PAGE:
11 victims granted status in the Darfur Situation[11]

On 6 December, Single Judge Akua Kuenyahia, granted victim status in the Darfur Situation to applicants a/0011/07, 0012/07, 0013/07, 0015/07, 0023/07, 0024/07, 0026/07, 0029/07, 0036/07, 0037/07 and 0038/07.

She rejected a/0014/06, a/0021/07, a/0028/07, a/0030/07, a/0031/07, a/0032/07, a/0033/07 and a/0035/07.

In the decision Judge Kuenyehia covered the following issues:

  • victims’ procedural right to participate at the situation stage was highlighted;
  • the criteria for participation only needs to be met prima facie for the applicant to be granted status;
  • more information is required on the nature of the harm suffered for applications relating to moral harm (e.g. caused by the death of a family member) and applications on behalf of deceased family members;
  • Only natural, live persons can apply for participation;
  • One could participate as a victim due to the loss of a family member, but not on behalf of a deceased victim;
  • proper proof of family ties or legal guardianship are required for applications on behalf on children, as well as the consent of the victim;
  • credibility of the declarations would not be assessed, but rather overall coherence;
  • Applicants granted victim status shall not have access to documents other than those made public.

On 10 and 12 December, both OPCD and OTP requested leave to appeal the decision on the grounds inter alia that the Court had not given sufficient reasoning to the decision and that it created uncertainty. They also questioned whether the Court could grant a general right to participate and whether it was only obliged to provide copies of the applications to the parties rather than order the provision of further information.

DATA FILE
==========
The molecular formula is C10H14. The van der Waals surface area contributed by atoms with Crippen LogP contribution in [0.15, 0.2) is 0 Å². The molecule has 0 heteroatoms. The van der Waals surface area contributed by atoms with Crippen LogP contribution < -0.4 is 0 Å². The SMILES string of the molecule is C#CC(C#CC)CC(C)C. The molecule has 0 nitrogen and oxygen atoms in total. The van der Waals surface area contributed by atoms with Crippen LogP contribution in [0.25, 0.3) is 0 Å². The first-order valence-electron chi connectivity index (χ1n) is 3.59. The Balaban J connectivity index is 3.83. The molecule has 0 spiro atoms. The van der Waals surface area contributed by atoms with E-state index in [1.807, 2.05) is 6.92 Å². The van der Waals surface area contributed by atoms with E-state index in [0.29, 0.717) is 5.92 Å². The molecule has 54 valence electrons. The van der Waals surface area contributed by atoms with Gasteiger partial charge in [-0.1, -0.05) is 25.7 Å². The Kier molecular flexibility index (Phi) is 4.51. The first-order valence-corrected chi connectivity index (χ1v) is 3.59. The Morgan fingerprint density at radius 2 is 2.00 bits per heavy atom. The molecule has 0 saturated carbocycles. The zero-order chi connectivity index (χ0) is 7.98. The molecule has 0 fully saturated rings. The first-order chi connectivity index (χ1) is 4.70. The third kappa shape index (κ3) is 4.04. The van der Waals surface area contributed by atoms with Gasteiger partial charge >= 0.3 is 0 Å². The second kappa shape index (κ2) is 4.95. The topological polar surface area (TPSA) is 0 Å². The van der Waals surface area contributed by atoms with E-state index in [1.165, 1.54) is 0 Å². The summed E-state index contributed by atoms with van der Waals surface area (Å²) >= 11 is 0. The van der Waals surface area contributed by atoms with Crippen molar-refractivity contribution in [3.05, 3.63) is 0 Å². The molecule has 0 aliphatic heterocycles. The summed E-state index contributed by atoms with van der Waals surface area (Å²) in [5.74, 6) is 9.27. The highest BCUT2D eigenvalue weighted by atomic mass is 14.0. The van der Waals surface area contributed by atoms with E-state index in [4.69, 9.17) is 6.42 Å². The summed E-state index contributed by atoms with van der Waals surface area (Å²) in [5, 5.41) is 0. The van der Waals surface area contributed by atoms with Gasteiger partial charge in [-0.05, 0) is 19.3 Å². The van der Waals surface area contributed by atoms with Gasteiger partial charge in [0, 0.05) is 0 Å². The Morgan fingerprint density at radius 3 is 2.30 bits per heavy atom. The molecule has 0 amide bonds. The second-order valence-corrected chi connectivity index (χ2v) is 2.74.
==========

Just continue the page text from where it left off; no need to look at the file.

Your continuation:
The Victims' Rights Working Group (VRWG) is a network of over 200 civil society groups and individual experts created in 1997 under the auspices of the NGO Coalition for an International Criminal Court. Affiliated organisations include NGOs from Uganda, DRC and Sudan as well as international NGOs. The VRWG works to ensure that victims’ rights are effectively protected and respected, and that their needs and concerns are met throughout the judicial process of the ICC. Particular attention is paid to the need to ensure that the Court will render not only retributive, but also restorative justice, that will aim, inter alia, to prevent re-victimization, to break cycles of violence and war, and to provide reparations and rehabilitation for victims. The VRWG advocates for fair and effective structures and procedures at the Court to facilitate victims' full and active participation. For a list of affiliated organisations see our website See


[1] Prosecution's response to the "Request of the OPCV to access documents in the situation record "ICC-01/04-413, 8 November 2007,

[2] Argumentation de la Défense sur des questions devant être tranchées à un stade précoce de la procédure ICC-01/04-01/06-991,  18 November 2007,

[10] Request for the Single Judge to order the Prosecutor to disclose exculpatory materials ICC-02/05-97, 24 August 2007,